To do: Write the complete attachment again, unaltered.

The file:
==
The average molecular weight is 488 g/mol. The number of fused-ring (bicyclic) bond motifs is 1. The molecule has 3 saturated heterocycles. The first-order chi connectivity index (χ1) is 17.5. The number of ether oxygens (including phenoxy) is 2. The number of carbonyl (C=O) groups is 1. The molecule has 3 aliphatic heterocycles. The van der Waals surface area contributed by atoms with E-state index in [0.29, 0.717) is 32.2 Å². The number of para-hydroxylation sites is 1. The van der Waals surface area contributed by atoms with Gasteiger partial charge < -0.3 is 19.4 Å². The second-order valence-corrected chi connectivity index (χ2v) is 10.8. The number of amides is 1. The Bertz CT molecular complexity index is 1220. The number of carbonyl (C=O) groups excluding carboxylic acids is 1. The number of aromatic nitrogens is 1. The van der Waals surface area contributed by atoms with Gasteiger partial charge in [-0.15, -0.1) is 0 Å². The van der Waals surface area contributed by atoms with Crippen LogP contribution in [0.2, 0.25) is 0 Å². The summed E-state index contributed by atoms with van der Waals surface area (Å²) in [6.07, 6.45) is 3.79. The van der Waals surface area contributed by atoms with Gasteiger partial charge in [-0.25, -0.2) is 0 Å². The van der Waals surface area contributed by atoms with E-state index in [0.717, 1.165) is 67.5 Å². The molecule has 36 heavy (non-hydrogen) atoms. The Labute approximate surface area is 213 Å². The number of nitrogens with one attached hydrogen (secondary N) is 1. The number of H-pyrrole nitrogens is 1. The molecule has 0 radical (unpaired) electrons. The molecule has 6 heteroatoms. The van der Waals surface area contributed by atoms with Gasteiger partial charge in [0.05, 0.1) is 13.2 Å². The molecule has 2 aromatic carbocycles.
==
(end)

The average molecular weight is 488 g/mol. The number of fused-ring (bicyclic) bond motifs is 1. The molecule has 3 saturated heterocycles. The first-order chi connectivity index (χ1) is 17.5. The number of ether oxygens (including phenoxy) is 2. The number of carbonyl (C=O) groups is 1. The molecule has 3 aliphatic heterocycles. The van der Waals surface area contributed by atoms with E-state index in [0.29, 0.717) is 32.2 Å². The number of para-hydroxylation sites is 1. The van der Waals surface area contributed by atoms with Gasteiger partial charge < -0.3 is 19.4 Å². The second-order valence-corrected chi connectivity index (χ2v) is 10.8. The number of amides is 1. The Bertz CT molecular complexity index is 1220. The number of carbonyl (C=O) groups excluding carboxylic acids is 1. The number of aromatic nitrogens is 1. The van der Waals surface area contributed by atoms with Gasteiger partial charge in [-0.15, -0.1) is 0 Å². The van der Waals surface area contributed by atoms with Crippen LogP contribution in [0.2, 0.25) is 0 Å². The summed E-state index contributed by atoms with van der Waals surface area (Å²) in [6.07, 6.45) is 3.79. The van der Waals surface area contributed by atoms with Gasteiger partial charge in [-0.25, -0.2) is 0 Å². The van der Waals surface area contributed by atoms with E-state index in [0.717, 1.165) is 67.5 Å². The molecule has 36 heavy (non-hydrogen) atoms. The Labute approximate surface area is 213 Å². The number of nitrogens with one attached hydrogen (secondary N) is 1. The number of H-pyrrole nitrogens is 1. The molecule has 0 radical (unpaired) electrons. The molecule has 6 heteroatoms. The van der Waals surface area contributed by atoms with Gasteiger partial charge in [0.05, 0.1) is 13.2 Å². The molecule has 2 aromatic carbocycles.